“The debate is about clarity of identity, not purpose or function … current conversations seem to indicate that the designation of Liberal Arts and Sciences would somehow change what SUU is into something that it is currently not,” Brad Cook, SUU provost said. “In essence, the academic plan only contemplates allowing SUU to do all that it currently does well only better.”
Cook said it is important that all stakeholders involved have a say in the decisions to be made ahead.
“Our academic planning process is not yet complete, we are having campus conversations about what measures the campus should contemplate and there will be many more public conversations about what options are available to SUU in its academic planning,” Cook said.
Jeremias Paul, assistant professor of photography and undergraduate research liaison in the Department of Art & Design, said he thinks a student with a liberal education is better prepared for the world when they leave school.
“The outcome should be a student who is versed in many aspects of life and not just specialized in one field,” Paul said. “Don’t get me wrong, specialization is very important, but the idea is that everything else informs that specialization.”
“You can’t make art in a vacuum, which is something I’m sure applies to other fields as well,” he added.
Paul said he only recently heard about the discussions when speaking with Eric Brown, the chair of his department, who mentioned the recent forums and until then he thought SUU was a liberal arts school.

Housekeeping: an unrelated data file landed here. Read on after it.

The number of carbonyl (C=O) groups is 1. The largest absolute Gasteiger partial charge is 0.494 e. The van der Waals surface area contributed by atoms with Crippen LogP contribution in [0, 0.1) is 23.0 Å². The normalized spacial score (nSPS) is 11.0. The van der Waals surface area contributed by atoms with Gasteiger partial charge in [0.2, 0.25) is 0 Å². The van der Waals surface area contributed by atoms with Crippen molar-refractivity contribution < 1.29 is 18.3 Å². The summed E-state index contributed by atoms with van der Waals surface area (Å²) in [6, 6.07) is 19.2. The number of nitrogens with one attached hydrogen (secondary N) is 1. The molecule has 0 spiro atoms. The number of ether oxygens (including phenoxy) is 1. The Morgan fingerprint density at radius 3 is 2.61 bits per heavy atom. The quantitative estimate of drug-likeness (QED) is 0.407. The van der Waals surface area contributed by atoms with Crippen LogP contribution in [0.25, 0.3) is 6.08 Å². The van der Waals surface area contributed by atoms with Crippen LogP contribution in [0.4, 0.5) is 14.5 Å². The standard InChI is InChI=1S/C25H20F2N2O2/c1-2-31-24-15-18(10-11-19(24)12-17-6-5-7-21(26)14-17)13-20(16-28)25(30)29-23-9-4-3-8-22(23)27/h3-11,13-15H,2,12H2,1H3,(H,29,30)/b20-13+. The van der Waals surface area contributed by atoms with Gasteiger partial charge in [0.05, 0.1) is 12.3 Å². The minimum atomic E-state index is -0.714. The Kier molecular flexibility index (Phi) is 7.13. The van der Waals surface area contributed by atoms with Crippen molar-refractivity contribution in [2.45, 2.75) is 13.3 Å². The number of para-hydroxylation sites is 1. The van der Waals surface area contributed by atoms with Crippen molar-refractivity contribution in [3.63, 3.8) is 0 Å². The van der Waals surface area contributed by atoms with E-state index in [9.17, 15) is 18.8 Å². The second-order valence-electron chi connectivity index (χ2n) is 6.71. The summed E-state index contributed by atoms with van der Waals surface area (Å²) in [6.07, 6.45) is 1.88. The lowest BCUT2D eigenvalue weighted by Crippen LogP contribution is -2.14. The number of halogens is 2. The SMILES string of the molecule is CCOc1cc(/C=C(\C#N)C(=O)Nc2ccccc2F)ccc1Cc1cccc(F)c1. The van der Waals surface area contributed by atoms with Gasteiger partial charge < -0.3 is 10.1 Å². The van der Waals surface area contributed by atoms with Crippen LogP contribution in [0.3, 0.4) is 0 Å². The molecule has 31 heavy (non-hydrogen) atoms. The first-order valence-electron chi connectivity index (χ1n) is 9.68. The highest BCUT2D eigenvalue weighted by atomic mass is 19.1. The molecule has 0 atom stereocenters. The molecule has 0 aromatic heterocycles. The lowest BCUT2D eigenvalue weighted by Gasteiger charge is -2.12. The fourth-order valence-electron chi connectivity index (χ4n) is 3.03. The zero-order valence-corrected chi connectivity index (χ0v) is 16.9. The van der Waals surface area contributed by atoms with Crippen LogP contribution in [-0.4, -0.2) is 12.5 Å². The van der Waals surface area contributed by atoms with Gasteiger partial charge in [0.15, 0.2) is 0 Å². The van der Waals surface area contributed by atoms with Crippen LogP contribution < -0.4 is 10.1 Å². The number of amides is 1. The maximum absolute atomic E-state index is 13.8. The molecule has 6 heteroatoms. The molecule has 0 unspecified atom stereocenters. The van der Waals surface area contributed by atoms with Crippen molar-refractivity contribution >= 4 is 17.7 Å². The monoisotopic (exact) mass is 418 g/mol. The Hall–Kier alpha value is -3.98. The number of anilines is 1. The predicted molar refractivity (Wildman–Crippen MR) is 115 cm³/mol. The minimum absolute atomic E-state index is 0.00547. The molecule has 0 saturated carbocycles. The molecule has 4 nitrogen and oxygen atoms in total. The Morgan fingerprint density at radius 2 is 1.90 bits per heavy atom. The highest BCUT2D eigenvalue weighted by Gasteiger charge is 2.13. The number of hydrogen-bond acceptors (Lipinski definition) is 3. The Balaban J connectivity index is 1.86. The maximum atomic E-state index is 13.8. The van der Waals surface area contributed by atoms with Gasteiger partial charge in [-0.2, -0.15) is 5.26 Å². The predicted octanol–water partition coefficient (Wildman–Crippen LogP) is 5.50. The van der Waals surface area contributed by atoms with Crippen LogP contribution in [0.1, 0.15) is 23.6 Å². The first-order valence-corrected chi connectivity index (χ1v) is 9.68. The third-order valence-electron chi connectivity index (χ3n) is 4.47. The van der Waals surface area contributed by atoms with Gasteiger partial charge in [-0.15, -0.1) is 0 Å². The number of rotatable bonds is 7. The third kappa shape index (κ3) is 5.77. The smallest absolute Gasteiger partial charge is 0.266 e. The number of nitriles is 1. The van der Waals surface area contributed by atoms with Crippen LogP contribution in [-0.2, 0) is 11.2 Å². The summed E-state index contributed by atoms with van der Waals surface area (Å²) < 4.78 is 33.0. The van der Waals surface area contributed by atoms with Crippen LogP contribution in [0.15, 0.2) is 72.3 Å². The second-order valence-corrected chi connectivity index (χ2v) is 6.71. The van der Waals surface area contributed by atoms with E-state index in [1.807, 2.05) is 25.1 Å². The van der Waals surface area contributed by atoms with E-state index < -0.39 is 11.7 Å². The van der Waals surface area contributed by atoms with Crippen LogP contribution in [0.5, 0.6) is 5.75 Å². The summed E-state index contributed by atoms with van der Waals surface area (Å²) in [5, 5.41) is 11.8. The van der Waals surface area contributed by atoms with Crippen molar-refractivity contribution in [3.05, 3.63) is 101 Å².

“We in the art and design department approach learning in a very holistic manner,” Paul said. “We already integrate a lot of the elements exhibited by a liberal arts education to make the students intelligent artists who can address issues in the world today. If we produced artists who could only draw really well, the pictures would be boring if they weren’t informed by anything, and relatively useless.”
A document issued by the provost said the economic data states the workplace, and the nature of work itself, is changing at a very fast pace and technical skills needed on the job today will be obsolete soon.
“The fields that are growing fastest in today’s economy are fields that require college-level skills,” the document reported. “Economists predict, in fact, that America will face a shortage of college educated workers in the coming years … The jobs of the future that will provide today’s students with the most economic security require college-level learning, and the skills and capacities a liberal education provides.”